Pancreatic Cancer: Early detection is good business

November 15th was World Pancreatic Cancer Day. And while this may seem like just another annual awareness day, it should be so much more. It should serve as an urgent call to our national policy leaders that we need a bold new approach to the disease with the highest mortality rate of all major cancers. Statistics have a way of masking the true human tragedy behind our failure to detect, treat and cure disease.  In this era of “disruption” and technological revolution, millions of patients across the country are left behind because of institutional barriers to progress. It is unconscionable that for 50 years we have failed to develop detection tools and curative treatments, while continuing to approach this disease the same way. My mother-in-law lost her life nine months after she was diagnosed with Stage IV pancreatic cancer despite the resources and access to the best medicine has to offer. Pancreatic cancer is just one example of a disease that has seen no progress. I watched my father’s decline as he suffered from Alzheimer’s Disease without hope of recovery. Senator Ted Kennedy, former Delaware Attorney General Beau Biden and Senator John McCain all died from glioblastoma in the last ten years. Life expectancy for patients with ALS averages two to five years after diagnosis. We need drastic change.

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Federal investment is the fastest, most effective way to de-risk the private marketplace for medical innovation. We know this works, because it’s not a new idea. In 1958, Eisenhower created the Defense Advanced Research Projects Agency (DARPA) to reestablish America as a dominant techno-commercial power after the Soviet Union’s launch of Sputnik. What if we applied DARPA’s collaborative structure and results-driven approach to a new government agency focused on these modern health challenges? Our great and powerful nation could create HARPA - the Health Advanced Research Projects Agency – within Health and Human Services (HHS). HARPA would work with existing federal research efforts and pursue projects too targeted for the National Institutes of Health (NIH).

The government does not have a vehicle to translate the scientific research coming out of labs into commercial products for patients. The NIH supports research that produces broad, foundational knowledge for the medical community - but their noble mission contributes to less than 20%  of all new drug and vaccine discoveries. Private sector pharmaceutical companies pick up the other 80%, but their research and development is focused on common diseases whose treatments are profitable. The current approach to research fails to produce meaningful interventions in a timely manner for those who need them the most.  During the two years my father suffered from Alzheimer's, I heard a lot about promising new research. But nothing made it to the market before his death, and nothing has made it since.

Federal agencies and over 90% of universities do not see a positive return on investment (ROI) on their intellectual property (IP) ventures because of a failure to license their invention. HARPA will model DARPA’s approach to IP. The modest calculation of DARPA’s ROI is ten to one. The actual ROI is incalculable. The economic contributions of the Internet alone, as of 2014, stood at approximately 6% of U.S. GDP . As of 2013, the economic benefits of GPS navigation were about 0.4% of GDP. This does not include indirect economic benefits, or benefits to health, safety and the environment. With HARPA, the government will have access to IP, but that IP will belong to the innovators. Commercializing IP will help translate our scientific investments into products and interventions, create jobs, and drive economic growth. Early detection of disease will save millions of lives and billions of dollars. The Centers for Medicare and Medicaid would be the greatest beneficiary of early detection, as it would reduce treatment costs dramatically.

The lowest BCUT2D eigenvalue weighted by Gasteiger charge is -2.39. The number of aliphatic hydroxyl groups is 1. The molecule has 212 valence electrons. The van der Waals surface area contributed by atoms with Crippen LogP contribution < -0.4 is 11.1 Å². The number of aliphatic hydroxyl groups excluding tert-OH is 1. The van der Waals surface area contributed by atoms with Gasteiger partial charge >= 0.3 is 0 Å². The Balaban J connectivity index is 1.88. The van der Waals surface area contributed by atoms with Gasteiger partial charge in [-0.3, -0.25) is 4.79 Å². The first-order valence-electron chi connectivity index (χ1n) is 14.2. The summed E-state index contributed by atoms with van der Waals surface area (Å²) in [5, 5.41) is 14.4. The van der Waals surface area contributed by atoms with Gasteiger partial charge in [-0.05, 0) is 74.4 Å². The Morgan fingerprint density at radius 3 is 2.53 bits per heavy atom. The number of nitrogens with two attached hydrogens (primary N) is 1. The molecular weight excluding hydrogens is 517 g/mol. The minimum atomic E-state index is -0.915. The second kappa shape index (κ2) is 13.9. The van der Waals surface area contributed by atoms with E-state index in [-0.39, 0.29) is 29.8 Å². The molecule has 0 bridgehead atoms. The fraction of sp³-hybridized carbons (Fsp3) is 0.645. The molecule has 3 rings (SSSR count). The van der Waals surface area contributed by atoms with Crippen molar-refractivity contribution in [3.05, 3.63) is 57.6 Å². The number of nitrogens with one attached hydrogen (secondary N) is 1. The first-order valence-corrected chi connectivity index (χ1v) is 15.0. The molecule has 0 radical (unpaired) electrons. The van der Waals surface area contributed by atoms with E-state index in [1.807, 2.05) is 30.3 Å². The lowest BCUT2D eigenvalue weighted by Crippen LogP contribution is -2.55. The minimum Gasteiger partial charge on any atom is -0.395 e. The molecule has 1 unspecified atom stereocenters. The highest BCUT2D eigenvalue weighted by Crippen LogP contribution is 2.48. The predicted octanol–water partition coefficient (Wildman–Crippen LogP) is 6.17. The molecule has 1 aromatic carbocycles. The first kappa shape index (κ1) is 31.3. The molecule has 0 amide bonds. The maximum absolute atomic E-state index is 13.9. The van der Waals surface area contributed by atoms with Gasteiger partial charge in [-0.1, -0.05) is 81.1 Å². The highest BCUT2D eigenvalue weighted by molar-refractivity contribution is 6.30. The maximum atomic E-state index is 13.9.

We all have something to gain from the success of an innovative health establishment that is required to push the boundaries of modern research and treatment. Even though DARPA’s mission for the last 60 years has been to develop capabilities for national security, its collaborative research led to household products as profound as the Internet and as superficial as the Roomba. What might exist in 60 years because of HARPA: a pill that prevents cancer? Eye drops that make UV light visible? An immunotherapy treatment to thwart pancreatic cancer for those identified to be at risk?

I have hope for a healthcare revolution. The country craves it. But if we want revolutionary change, we need to build a revolutionary apparatus for it. So, while we wear purple and raise awareness for World Pancreatic Cancer Day, I encourage you to consider the facts: No detection, no cure, only one in ten patients will survive more than five years. For fifty years, these unwavering statistics have been reported, and yet the traditional approach remains unchanged. Now consider the potential of HARPA and the millions of lives that could be saved with leadership, innovation and a goal-oriented approach to healthcare. HARPA will do that on a national scale. The patients are waiting.

Sandi Drucker Wright is Director at the Tamer Center for Social Enterprise at Columbia Business School and a member of the board of directors of the Suzanne Wright Foundation.

The original version of this article was published on November 15, 2018.